Are You Out or Are You In?
Reasons You Tune Out in Conversations and How to Tune In, Instead.
Have you ever been halfway through a meeting and realize that you’ve been completely tuned out? Of course you have. We all have.
But what about tuning out in a situation that is much more important. Have you ever found your mind wandering when you’re in a 1 on 1 meeting with one of your team members? Or maybe you’ve completely tuned out when running through details of an important new project.
It’s understandable that we would mentally meander when we’re disinterested in the situation we’re in, but it’s concerning that we also tend to tune out even when the circumstances we’re in are important. Why is that?
On The Surface
Our ability to pay attention and be consistently engaged in conversations is limited by a vast number of factors but many of these aspects are within our ability to control. Factors like being well-rested, having too much on our plate, or not being emotionally “there” are all things we can control.
Below are some “surface-level” reasons why we tune out of conversations and some quick fixes to these causes of our inattentiveness.
Our modern-day lives are filled with an overwhelming number of distractions. Our brains are constantly bombarded with notifications, emails, phone calls, and other stimuli that scream for our attention.
Making sure your cell phone is on silent while having important conversations is obvious. But you should take it further and turn off notifications from your computer, office phone, and anything else that will distract you. Consider closing your laptop altogether during meetings and using the tried-and-true pencil and paper for taking notes.
Removing distractions is critical to engaging and connecting with the person you are communicating with.
Yeah, stuff is boring sometimes. That’s life. But your boredom may have other causes beyond whether or not the topic is interesting. Maybe the topic being discussed doesn’t align with your personal beliefs or values. As interesting as the subject may be, if it doesn’t speak to you, you’re going to struggle to engage.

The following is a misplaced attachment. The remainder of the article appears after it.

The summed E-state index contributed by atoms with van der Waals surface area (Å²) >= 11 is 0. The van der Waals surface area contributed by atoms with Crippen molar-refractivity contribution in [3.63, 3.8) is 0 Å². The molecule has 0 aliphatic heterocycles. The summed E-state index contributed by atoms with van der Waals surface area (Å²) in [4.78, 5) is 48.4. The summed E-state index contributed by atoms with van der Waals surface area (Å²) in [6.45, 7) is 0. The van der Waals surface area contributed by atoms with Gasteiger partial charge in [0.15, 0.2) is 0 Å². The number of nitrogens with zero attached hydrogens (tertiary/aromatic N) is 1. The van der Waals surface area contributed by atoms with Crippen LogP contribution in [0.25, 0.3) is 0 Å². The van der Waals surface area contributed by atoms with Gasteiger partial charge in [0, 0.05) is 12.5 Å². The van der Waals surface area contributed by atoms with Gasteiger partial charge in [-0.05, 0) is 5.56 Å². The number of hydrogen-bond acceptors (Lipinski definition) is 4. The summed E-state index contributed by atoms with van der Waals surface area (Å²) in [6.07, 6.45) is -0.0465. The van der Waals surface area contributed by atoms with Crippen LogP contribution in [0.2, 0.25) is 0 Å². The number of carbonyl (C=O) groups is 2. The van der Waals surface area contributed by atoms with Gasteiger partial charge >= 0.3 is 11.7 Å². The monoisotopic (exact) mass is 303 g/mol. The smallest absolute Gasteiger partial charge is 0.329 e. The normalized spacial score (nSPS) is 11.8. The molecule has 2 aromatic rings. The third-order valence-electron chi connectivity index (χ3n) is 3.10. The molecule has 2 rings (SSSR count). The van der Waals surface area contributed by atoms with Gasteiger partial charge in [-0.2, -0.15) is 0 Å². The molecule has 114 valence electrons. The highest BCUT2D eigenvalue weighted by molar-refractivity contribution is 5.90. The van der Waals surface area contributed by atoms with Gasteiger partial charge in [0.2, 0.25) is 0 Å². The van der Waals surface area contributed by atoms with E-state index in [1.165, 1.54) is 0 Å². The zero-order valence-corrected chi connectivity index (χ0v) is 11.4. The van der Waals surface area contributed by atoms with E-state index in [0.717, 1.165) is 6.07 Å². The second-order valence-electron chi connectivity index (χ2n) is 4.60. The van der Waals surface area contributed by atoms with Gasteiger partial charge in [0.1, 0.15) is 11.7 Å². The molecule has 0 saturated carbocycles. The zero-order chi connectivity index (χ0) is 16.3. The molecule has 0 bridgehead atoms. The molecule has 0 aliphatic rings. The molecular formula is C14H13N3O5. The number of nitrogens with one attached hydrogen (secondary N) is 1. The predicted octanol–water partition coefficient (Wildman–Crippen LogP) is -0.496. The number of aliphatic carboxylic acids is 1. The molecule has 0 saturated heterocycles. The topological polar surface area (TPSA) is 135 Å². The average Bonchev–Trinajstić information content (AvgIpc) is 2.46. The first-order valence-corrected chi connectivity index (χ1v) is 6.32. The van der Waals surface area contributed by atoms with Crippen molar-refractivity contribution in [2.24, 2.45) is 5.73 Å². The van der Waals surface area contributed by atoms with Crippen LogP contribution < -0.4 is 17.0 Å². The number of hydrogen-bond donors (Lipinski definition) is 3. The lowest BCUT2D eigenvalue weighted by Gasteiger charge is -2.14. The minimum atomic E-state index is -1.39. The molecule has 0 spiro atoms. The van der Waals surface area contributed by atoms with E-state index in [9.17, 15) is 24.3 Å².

If you’re in a situation like this, instead of tuning out and mentally leaving the room, think of the people who ARE engaged and consider why they are engaged. Turn on your superpower of curiosity.
Ask yourself these questions:
This is just the tip of the iceberg here, but if you turn your focus outward with a sincere desire to understand, then you’ll be able to use the subject matter to better your circumstances instead of just wallowing in your own misery.
Late nights and packed schedules are no help when it comes to staying energized. And coffee and sugar can only get you so far. Make sure you get enough sleep. You’re not in college anymore so 4 hours per night won’t cut it!
If you struggle throughout the day even with a solid 7-8 hours, try to discover patterns in your physiology and plan your day around it. For example, if your energy comes to a screeching halt around 3:00 PM, make sure you wrap up all your important meetings by 2:00. That way you’re always fresh when you need to be.
Maybe you could take your meetings outside. If the weather is agreeable, grab your team and grab some chairs and get out in the sunshine. There may be additional distractions to combat but a change of scenery may be beneficial in ways you hadn’t considered before.
There’s lots you can do to combat fatigue, but the best defense is sleep. Make it a priority.
The Deeper Issues
As mentioned before, it’s normal that we tune out in situations that bore us, but how is it that we tune out even in situations where the stakes are high? You may be well-rested, distraction-free, and interested in the topics but your mind may wander still. If this is the case, you may have a deeper issue that is pulling you away from the situation.